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High Performance Lawyers Hire “Lawyer Coaches” To Enhance Their Performance

In the cover story of their July issue, Canadian Lawyer Magazine reported on the benefits of hiring “lawyer coaches” to support lawyers in reaching their potential as leaders, business developers and service providers while staying motivated and in peak form (http://www.canadianlawyermag.com/6480/Coaching-lawyers.html). SC&C’s Kathryn Szymczyk was interviewed for the article. Her business development coaching was described: “Szymczyk shows these reticent rainmakers that they can apply the same problem-solving skills with which they practice law to the sales process. She works with them to re-frame the concept of sales — away from superficial self-promotion and schmooze — to a process of asking questions of a potential client to elicit the information they would need to solve their problem.”

One of SC&C’s clients, Tracy Corneau, was also interviewed and the article notes her experience with coaching as follows: “Szymczyk’s coaching significantly improved Corneau’s business development efforts. The coach’s methods translated into measurable results that the client could then present to BLG’s management. “I had to show how many new clients and new files I was able to attract,” says Corneau. “The results raised my profile within the firm and within the IP profession. They had tangible implications for compensation and leadership opportunities.””

About SC&C: Want to know how coaching can help you ignite or reinvigorate your practice? Learn more here or contact Kathryn at kathryn@sccignites.com for your free 30 minute sample session.

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Tips for Sales Conversations for Lawyers

 

Many of us know that in today’s market we need to be doing a better job at promoting ourselves.  We understand the logic that “sales” is now part of our job but we struggle with the reality of what that means and how to do it.

For many of us, the real problem lies with our deep rooted beliefs about “sales”.  What if “sales” was really about taking the time to find out what issues face our clients and then finding ways that we can help them?  Based on what works in other industries and what I have seen work in ours, I offer the following tips for having intentional conversations that lead to business:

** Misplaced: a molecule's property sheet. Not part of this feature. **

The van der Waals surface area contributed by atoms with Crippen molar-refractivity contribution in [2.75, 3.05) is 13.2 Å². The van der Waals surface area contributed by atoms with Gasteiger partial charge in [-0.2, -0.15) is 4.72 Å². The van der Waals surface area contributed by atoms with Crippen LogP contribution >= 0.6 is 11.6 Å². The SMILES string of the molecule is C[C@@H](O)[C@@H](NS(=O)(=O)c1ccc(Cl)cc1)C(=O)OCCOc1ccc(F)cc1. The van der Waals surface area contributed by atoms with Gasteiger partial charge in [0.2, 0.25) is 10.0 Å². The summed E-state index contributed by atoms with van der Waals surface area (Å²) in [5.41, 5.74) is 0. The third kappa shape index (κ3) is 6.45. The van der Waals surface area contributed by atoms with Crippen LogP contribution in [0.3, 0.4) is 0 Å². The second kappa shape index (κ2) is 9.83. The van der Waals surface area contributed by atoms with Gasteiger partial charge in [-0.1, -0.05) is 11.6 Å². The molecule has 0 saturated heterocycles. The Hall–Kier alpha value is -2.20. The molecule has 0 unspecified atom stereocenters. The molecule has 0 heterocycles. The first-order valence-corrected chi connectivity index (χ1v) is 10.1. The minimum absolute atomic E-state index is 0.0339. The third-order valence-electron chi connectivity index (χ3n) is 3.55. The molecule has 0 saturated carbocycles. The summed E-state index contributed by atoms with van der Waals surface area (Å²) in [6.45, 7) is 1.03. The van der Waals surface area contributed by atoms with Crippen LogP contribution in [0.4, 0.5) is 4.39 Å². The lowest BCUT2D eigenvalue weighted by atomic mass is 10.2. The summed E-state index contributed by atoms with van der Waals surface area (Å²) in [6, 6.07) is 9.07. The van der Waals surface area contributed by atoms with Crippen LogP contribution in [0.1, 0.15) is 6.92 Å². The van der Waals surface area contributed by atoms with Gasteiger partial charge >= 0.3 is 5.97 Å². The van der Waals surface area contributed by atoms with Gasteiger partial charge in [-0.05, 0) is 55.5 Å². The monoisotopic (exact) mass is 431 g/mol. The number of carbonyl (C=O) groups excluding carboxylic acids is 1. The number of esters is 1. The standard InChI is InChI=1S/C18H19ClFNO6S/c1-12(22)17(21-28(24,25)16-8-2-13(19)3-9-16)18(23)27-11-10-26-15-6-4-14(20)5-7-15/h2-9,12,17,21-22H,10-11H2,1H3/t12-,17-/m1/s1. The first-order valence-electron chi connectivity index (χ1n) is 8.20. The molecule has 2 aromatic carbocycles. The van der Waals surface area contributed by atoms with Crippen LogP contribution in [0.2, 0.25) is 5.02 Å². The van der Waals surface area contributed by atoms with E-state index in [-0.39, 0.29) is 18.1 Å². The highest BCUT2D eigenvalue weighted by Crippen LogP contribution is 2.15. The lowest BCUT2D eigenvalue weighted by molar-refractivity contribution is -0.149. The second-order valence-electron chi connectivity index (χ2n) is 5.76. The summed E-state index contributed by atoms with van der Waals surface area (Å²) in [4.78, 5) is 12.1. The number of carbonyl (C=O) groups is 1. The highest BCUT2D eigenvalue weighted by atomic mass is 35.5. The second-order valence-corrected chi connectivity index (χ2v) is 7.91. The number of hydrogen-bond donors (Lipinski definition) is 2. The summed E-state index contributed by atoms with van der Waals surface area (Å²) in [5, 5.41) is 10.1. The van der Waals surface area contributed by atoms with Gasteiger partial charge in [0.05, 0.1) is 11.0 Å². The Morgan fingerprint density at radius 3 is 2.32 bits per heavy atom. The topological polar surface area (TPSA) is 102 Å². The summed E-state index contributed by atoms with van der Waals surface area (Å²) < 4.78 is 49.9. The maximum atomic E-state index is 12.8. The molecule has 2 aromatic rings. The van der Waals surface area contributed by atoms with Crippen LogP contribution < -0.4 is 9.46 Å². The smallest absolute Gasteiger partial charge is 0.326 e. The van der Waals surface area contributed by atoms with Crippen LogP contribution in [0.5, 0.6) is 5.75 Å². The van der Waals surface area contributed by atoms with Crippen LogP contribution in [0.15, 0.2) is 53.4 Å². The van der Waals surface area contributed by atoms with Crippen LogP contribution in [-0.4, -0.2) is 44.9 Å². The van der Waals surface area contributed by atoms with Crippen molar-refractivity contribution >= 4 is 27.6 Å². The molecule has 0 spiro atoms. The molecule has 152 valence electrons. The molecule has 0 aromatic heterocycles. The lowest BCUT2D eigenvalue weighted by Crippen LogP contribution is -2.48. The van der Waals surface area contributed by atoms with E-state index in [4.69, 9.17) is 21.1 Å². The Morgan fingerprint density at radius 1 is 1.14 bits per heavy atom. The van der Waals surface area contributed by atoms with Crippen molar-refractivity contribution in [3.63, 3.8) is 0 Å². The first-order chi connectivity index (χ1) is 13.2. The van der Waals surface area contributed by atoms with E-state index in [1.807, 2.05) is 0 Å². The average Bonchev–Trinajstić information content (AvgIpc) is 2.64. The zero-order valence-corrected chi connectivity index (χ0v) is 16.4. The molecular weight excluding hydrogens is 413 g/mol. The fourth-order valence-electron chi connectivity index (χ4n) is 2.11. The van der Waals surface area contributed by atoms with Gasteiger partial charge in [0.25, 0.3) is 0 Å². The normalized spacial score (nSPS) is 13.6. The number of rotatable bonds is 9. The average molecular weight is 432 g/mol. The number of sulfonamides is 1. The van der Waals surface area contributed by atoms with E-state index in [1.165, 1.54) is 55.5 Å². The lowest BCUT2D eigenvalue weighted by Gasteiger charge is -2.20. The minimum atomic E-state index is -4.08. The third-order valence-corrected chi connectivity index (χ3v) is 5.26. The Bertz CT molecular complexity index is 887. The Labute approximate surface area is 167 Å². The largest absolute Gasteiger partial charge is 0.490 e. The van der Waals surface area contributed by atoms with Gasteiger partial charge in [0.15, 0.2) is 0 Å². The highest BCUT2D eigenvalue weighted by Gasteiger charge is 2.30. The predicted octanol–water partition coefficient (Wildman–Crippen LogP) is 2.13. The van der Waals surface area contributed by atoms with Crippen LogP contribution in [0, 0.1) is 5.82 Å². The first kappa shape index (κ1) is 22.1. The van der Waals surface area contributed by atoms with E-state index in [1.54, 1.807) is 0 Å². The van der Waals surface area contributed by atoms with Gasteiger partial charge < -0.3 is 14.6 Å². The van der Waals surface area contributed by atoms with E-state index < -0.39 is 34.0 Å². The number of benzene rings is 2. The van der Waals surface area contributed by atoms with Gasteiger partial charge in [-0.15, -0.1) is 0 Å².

1. Intentionally Connect

Open the door to more meaningful business conversations by establishing a personal connection with your prospects. Lawyers are notorious for keeping clients at arms length and taking a formal approach to relationships; thereby missing a chance to build rapport with clients or potential clients. Move beyond comments about the weather and time zones and take the time to find out what you might share in common with your prospect. This is the pathway to personal connection.  While it is true that some people are not interested in spending a lot of time having a friendly conversation, consider leading with more personal comments and leave it to them to make the switch in the conversation to business.
Tip:  “People like people who like them and people who are like them.”  Find something you share in common with your prospect.  Identify something you genuinely like about them or their approach and reflect it back in a casual conversation.  You will be amazed by how quickly this fosters connection.


2. Find Your Relevance – Be Curious About Their Unique Issues

As lawyers it has been drilled into us to never ask a question we do not know the answer to. Although this approach may be essential for the courtroom, it is a major obstacle to succeeding at sales conversations. Don’t assume you know what your prospect needs or that you have a generic solution that is relevant to them. Be genuinely curious about them and ask open ended questions.  They hold the key to your relevance so shouldn’t you take the time to hear what they have to say?  Furthermore, by showing you care about what concerns them, you will gain their trust and stand out from the competition as a true trusted advisor.
Tip:  Put the focus on them by asking open ended questions that begin with “how” and “what” which will illicit more useful information and help your client frame their issues.  This is what will set you apart as a true trusted advisor. For examples of effective questions, see Irene Leonard’s blog post here.

 

3. Show Them (Don’t tell them) You Are The Right Person For The Job

Once you have led your client to frame their real issues, offer some preliminary comments on how you can help them.  This is also a chance for you to identify why you are uniquely positioned for the work and provide them assurances that they can rely on you.  Use concrete examples from your past experiences to help them understand what you can offer. Through observations and intelligent questions, show them that you understand their industry, their business and the challenges they face.